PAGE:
We can record the audio in either GarageBand (if you want to use an iPad for your recording) or into Audacity (if you are using a PC or Mac). In the tutorial video below, we have used Audacity to show the process.


These voice recordings will then require some editing to cr​eate the finished piece. (Note: This editing stage is likely to require significant adult support).

For the purposes of this exercise, we are going to use the book ‘Dear Zoo’ by Rod Campbell – Amazon Link Here. You can also here the whole book read to you in the following YouTube video:


To support you in recording this book, a range of resources have been made available:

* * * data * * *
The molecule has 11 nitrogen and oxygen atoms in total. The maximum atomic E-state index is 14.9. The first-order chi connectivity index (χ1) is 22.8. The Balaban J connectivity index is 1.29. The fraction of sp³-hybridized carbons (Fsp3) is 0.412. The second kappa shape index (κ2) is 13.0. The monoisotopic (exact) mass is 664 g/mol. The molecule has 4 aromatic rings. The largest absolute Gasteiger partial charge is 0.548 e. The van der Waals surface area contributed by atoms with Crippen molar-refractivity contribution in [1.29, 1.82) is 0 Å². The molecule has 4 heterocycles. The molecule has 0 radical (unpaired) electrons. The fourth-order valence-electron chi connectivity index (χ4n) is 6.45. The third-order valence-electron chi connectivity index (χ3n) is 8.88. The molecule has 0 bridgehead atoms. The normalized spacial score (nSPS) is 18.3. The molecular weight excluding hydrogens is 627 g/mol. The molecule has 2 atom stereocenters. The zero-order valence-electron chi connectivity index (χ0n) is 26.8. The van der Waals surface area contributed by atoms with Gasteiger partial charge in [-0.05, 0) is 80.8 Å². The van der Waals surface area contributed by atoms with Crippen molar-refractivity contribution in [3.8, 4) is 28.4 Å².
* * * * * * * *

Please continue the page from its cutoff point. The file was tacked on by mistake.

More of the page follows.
(Giraffes appear to be basically silent so no sound effects for them!)

Please note that if you publish audio files created with these audio samples to your website or to school YouTube account, you should also include a link to to meet the terms of the Creative Commons Attribution​ license.​


Tutorial video:

​This tutorial video provides a simple introduction to recording in Audacity:

Other recording options include the following iOS apps:

Links to Resources

Here are links to some audio files to use in your demo recording:

(Giraffes appear to be basically silent so no sound effects for them!).

Please note that if you publish audio files created with these audio samples to your website or to school YouTube account, you should also include a link to to meet the terms of the Creative Commons Attribution​ license.​​

Key Questions

  • How do we make our voices sound expressive and clear?

  • Why is it important to record in a quiet environment?​